Horn will be one of the first faces guests will see when entering the restaurant. He plans to be there every day it’s open, slicing and portioning out brisket, ribs, pulled pork and turkey, offered by the pound (prices range from $22-$30 per pound for most meats, market price for some cuts). The restaurant will also serve hot links ($8) and brisket, tri-tip and pulled pork sandwiches on Martin’s potato rolls ($15). Every Saturday, Horn will roast a whole hog, and there will be rotating specials, like lamb shoulder, beef ribs and oxtails. The oxtail recipe is based on a family one that the chef tweaked, cooking the unctuous meat at a low temperature, with soft smoke and in its own fat. Horn said when it comes to sourcing, he’s always used “the best meats we could find,” like heritage pork and Prime-grade brisket, even in his early pop-up years. “I like to keep things simple and execute it at a high level,” he explained.
Sides, served in two sizes ($6 for medium; $10 for large), include pit beans, collards, black-eyed peas, potato salad, slaw, mac and cheese, and a cheesy casserole dish called “Granny’s Potatoes.” The latter two sides are versions of ones made by his grandmother, who was known for making massive spreads of food. (Horn remembers attending meals at her home, where she would set up one long table just for meat dishes, another table for sides and yet another dedicated for pies.) Desserts, made by Nina Horn, Horn’s wife, include banana pudding, bourbon bread pudding and Kahlua cake ($6).
Service will be first come, first served — 11 a.m. until food is sold out — for takeout and outdoor dining. It will be tempting for many to eat outside, as the heavy, heavenly smell of Horn’s barbecue is intoxicating, giving a sense of urgency to tuck in immediately. For those who can’t wait to take their food home, there’s a small, triangular penned-in patio with tables to seat 40, as well as a more spacious area along Campbell Street, with picnic tables for 40 more.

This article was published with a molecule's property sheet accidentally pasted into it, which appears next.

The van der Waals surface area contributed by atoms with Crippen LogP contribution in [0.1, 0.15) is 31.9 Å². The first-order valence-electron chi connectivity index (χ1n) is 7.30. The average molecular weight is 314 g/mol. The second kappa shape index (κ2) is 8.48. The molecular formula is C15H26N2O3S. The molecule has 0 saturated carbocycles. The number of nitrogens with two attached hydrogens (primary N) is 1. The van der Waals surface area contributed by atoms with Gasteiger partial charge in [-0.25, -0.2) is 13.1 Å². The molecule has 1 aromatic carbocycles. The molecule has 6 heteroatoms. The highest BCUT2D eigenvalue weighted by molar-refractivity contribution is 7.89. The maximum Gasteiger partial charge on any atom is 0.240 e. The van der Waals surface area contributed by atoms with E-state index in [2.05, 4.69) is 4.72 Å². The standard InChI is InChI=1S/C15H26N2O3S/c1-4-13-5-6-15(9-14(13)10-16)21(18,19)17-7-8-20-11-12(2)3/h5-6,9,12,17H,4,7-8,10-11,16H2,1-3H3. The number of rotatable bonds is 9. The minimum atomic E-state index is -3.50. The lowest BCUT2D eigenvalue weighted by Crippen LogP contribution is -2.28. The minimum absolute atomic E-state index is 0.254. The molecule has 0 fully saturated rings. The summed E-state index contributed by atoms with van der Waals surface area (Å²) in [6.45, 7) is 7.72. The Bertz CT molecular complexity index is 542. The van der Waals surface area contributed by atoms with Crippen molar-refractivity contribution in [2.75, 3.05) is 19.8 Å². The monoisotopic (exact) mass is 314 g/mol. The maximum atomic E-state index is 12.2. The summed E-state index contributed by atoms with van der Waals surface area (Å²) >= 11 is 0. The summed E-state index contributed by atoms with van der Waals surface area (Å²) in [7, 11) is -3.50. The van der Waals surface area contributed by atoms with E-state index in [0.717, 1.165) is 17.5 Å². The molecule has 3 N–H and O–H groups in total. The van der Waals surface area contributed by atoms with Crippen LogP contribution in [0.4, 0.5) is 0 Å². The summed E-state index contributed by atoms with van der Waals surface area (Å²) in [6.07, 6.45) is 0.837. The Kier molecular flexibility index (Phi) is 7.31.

Although it’s closed for indoor dining, Horn Barbecue will be ready to seat 80 diners inside when allowed, at tables and chairs, and on swiveling cowhide-upholstered diner chairs that look over the open kitchen enclosed by a glass partition. To the back of the restaurant, guests can get a view through floor-to-ceiling glass into the pit room, where the new smoker resides. The space is almost unrecognizable from its previous iteration as the first home of Tanya Holland’s Brown Sugar Kitchen. A framed American flag and several glossy photos of Horn at past barbecue events hang on the white walls of the otherwise sparsely decorated restaurant. Horn explained that he wanted to capture those scenes because they represent the sense of community, welcoming and family he wants guests to feel inside.
The pitmaster is very aware that his restaurant is just down the street from a large encampment of unhoused people. During the early days of the pandemic, he set up tables in front of the restaurant and handed out free meals. While he hoped to be feeding Oakland’s hardest-hit — people who lost their jobs, struggling families and other food-insecure community members — the giveaways were open to anyone who came. Horn’s eye light up when asked whether he’ll continue doing these community meals, and he’s obviously smiling behind his mask as he explains his plans for Thanksgiving and Christmas giveaways. “Now I have a place to do that,” he said.
Horn gives off a sense of deep relief that he is nearly finished with his journey to open Horn Barbecue. He admits he’s always felt “on the edge” before having a home base — the hustle of scrambling to get to a pop-up location, to set up and greet everyone with a smile, then pack and clean up when it was all over was getting old. He is thankful to be in one place.
“It’s a breath of fresh air.”
Horn Barbecue opens Saturday, Sept. 26. Hours are 11 a.m. until they sell out, Thursday through Sunday.